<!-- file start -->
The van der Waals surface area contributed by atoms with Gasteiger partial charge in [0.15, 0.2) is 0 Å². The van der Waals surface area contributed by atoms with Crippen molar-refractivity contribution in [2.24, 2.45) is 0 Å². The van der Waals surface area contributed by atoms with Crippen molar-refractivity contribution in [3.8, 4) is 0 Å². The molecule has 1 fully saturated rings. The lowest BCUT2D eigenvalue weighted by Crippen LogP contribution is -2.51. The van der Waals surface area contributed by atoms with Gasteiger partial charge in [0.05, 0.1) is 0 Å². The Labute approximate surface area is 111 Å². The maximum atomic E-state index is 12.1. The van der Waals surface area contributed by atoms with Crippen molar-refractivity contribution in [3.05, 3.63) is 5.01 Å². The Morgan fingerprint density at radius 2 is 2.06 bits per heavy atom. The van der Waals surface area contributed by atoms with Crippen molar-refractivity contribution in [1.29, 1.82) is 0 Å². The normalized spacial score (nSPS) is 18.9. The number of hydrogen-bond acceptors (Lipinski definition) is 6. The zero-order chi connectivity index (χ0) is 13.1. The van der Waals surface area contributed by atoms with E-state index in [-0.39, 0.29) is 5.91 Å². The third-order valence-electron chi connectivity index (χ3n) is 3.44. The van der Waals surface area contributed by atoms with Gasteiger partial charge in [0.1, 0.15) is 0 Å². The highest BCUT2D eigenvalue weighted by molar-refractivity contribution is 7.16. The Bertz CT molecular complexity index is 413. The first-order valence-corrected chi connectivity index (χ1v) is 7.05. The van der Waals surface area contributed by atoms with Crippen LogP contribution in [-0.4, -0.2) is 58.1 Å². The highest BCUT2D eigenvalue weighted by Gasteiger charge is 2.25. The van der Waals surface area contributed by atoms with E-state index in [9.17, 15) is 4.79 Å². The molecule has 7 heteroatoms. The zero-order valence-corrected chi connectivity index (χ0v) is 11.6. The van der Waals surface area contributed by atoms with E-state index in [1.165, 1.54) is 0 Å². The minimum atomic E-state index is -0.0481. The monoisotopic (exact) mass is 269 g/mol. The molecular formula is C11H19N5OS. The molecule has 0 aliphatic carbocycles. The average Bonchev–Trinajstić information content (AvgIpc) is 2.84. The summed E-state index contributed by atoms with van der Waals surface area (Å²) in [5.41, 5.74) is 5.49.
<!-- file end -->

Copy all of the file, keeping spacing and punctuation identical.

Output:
The van der Waals surface area contributed by atoms with Gasteiger partial charge in [0.15, 0.2) is 0 Å². The van der Waals surface area contributed by atoms with Crippen molar-refractivity contribution in [2.24, 2.45) is 0 Å². The van der Waals surface area contributed by atoms with Crippen molar-refractivity contribution in [3.8, 4) is 0 Å². The molecule has 1 fully saturated rings. The lowest BCUT2D eigenvalue weighted by Crippen LogP contribution is -2.51. The van der Waals surface area contributed by atoms with Gasteiger partial charge in [0.05, 0.1) is 0 Å². The Labute approximate surface area is 111 Å². The maximum atomic E-state index is 12.1. The van der Waals surface area contributed by atoms with Crippen molar-refractivity contribution in [3.05, 3.63) is 5.01 Å². The Morgan fingerprint density at radius 2 is 2.06 bits per heavy atom. The van der Waals surface area contributed by atoms with Crippen molar-refractivity contribution in [1.29, 1.82) is 0 Å². The normalized spacial score (nSPS) is 18.9. The number of hydrogen-bond acceptors (Lipinski definition) is 6. The zero-order chi connectivity index (χ0) is 13.1. The van der Waals surface area contributed by atoms with E-state index in [-0.39, 0.29) is 5.91 Å². The third-order valence-electron chi connectivity index (χ3n) is 3.44. The van der Waals surface area contributed by atoms with Gasteiger partial charge in [0.1, 0.15) is 0 Å². The highest BCUT2D eigenvalue weighted by molar-refractivity contribution is 7.16. The Bertz CT molecular complexity index is 413. The first-order valence-corrected chi connectivity index (χ1v) is 7.05. The van der Waals surface area contributed by atoms with Crippen LogP contribution in [-0.4, -0.2) is 58.1 Å². The highest BCUT2D eigenvalue weighted by Gasteiger charge is 2.25. The van der Waals surface area contributed by atoms with E-state index in [9.17, 15) is 4.79 Å². The molecule has 7 heteroatoms. The zero-order valence-corrected chi connectivity index (χ0v) is 11.6. The van der Waals surface area contributed by atoms with E-state index in [1.165, 1.54) is 0 Å². The minimum atomic E-state index is -0.0481. The monoisotopic (exact) mass is 269 g/mol. The molecular formula is C11H19N5OS. The molecule has 0 aliphatic carbocycles. The average Bonchev–Trinajstić information content (AvgIpc) is 2.84. The summed E-state index contributed by atoms with van der Waals surface area (Å²) in [5.41, 5.74) is 5.49.